This step is optional if a wedge works for you. However, I plan to use levers in all future planes, the functionality and ease of use is just so much better than a plain wedge. Adding a lever to the wedge accomplishes the following:
- Mitigates the problems caused by blades that aren’t flat, eg twisted or humped. The thin bench plane blades I’m using are pretty flexible so a lever can press them flat against the bed.
- Eliminates the need for hammer, the plane is adjustable by hand.
- You can fine tune the depth of cut with the screw
- See this post for more whys.
You could just use a threaded insert and turn the wedge into a lever, it seems to work. I dislike that just because I don’t like it (or at least can not articulate why). One worry is, over time, the wedge will dent and not work so well. What and how:
- The screw is 1/4″ x 20 tpi (NC). I make these but anything will work. I use a coarse thread because it works fine. Also, a course thread won’t tighten as much as a fine one, this, combined with the small cap, helps to prevent over tightening (an eighth of a turn is around the max). To much pressure and the innards will bend and wood will dent.
- Screw length is long enough that you can grasp the cap but short enough that it doesn’t dig into your palm in use (which is a surprisingly long distance). The minimum length is determined by the wedge height.
- Locating: You can build the wedge first or the lever first. Or even in conjunction. I like the screw to poke up just behind the end of the wedge ramp (¼”, at the end of the cove) and the pivot located under the bridge.
- The lever hammer should press on the blade about 1/8″ above the bevel. This is close to the business end but a bit back from the thin part of the ramp. It would be bad if tightening the lever caused the sole to bulge.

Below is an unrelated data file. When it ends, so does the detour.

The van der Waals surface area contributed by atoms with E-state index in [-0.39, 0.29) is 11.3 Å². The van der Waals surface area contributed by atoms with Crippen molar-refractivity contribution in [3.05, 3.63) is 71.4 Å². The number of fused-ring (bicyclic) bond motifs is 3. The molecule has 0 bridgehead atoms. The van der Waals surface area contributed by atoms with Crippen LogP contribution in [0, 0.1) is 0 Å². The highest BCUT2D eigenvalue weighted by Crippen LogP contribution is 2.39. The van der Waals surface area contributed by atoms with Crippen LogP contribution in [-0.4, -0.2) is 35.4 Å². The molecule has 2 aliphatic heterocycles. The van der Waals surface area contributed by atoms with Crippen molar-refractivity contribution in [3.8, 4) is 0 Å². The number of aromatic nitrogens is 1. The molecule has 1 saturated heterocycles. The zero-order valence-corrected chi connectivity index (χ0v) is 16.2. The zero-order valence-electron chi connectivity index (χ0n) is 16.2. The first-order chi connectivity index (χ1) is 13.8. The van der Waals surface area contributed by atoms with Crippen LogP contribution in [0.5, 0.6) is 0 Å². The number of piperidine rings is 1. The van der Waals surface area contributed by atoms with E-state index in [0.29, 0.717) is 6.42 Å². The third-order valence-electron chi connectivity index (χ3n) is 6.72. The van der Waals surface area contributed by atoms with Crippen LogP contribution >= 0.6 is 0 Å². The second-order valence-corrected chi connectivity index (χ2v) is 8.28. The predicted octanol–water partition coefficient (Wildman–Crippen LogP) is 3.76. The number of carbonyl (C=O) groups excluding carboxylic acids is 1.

- The leverage ratio is somewhere around 1.5 (see photo: 1.6 (top) and 1.3 (bottom)). I prefer the < 1.5 ratio (bottom).
- I welded some 1/8″ steel into a tee and welded that to some 3/8″ threaded rod (you could use a nut) and machined it to a height of 1/4″.
- The screw side is tapered on top to give the lever more clearance (total taper is on the shy side of 1/16″).
- The toe side has an arc on the bottom just behind the hammer (I want only the hammer to touch the blade).
- The screw hole in the wood needs to be elongated towards the toe for clearance when tightening.
- I cut the mortise with an 1/8″ end mill and drilled with forstner bits (1/4″ on top and 3/8″ on bottom). When drilling, you will get blow out so drill a 1/16″ pilot and drill from both sides or cut the wedge cove and trough after drilling. Use small gouges to fit the lever to the mortise.
- The pivot is 3/32” steel welding rod.
- Drill the wedge for the pivot, then install the lever and mark (use a punch or just touch it with the drill). It would seem like a better idea to drill both holes at the same time but the flash really does a good job of locking the lever in the wedge.
- The wedge should NOT move when tightening the screw. If it does, the mortise is not deep enough (and the lever is topping out), the screw has threaded itself into the wedge or you need a bit more taper on the lever.